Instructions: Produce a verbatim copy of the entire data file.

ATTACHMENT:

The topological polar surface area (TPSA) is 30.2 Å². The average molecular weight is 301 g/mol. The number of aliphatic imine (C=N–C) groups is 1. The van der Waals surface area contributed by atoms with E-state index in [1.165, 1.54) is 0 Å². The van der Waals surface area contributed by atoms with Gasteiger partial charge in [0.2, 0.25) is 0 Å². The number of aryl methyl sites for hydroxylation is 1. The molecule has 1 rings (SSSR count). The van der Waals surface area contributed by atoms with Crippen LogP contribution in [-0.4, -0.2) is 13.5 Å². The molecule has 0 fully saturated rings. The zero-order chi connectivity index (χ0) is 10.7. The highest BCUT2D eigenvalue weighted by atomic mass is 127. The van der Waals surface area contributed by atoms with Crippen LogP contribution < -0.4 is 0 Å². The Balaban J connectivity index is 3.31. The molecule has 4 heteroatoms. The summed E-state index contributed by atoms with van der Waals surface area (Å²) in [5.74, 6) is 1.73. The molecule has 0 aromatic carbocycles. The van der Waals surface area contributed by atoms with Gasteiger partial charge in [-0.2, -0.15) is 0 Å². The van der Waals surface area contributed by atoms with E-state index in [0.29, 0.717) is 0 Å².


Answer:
The topological polar surface area (TPSA) is 30.2 Å². The average molecular weight is 301 g/mol. The number of aliphatic imine (C=N–C) groups is 1. The van der Waals surface area contributed by atoms with E-state index in [1.165, 1.54) is 0 Å². The van der Waals surface area contributed by atoms with Gasteiger partial charge in [0.2, 0.25) is 0 Å². The number of aryl methyl sites for hydroxylation is 1. The molecule has 1 rings (SSSR count). The van der Waals surface area contributed by atoms with Crippen LogP contribution in [-0.4, -0.2) is 13.5 Å². The molecule has 0 fully saturated rings. The zero-order chi connectivity index (χ0) is 10.7. The highest BCUT2D eigenvalue weighted by atomic mass is 127. The van der Waals surface area contributed by atoms with Crippen LogP contribution < -0.4 is 0 Å². The Balaban J connectivity index is 3.31. The molecule has 4 heteroatoms. The summed E-state index contributed by atoms with van der Waals surface area (Å²) in [5.74, 6) is 1.73. The molecule has 0 aromatic carbocycles. The van der Waals surface area contributed by atoms with Gasteiger partial charge in [-0.2, -0.15) is 0 Å². The van der Waals surface area contributed by atoms with E-state index in [0.29, 0.717) is 0 Å².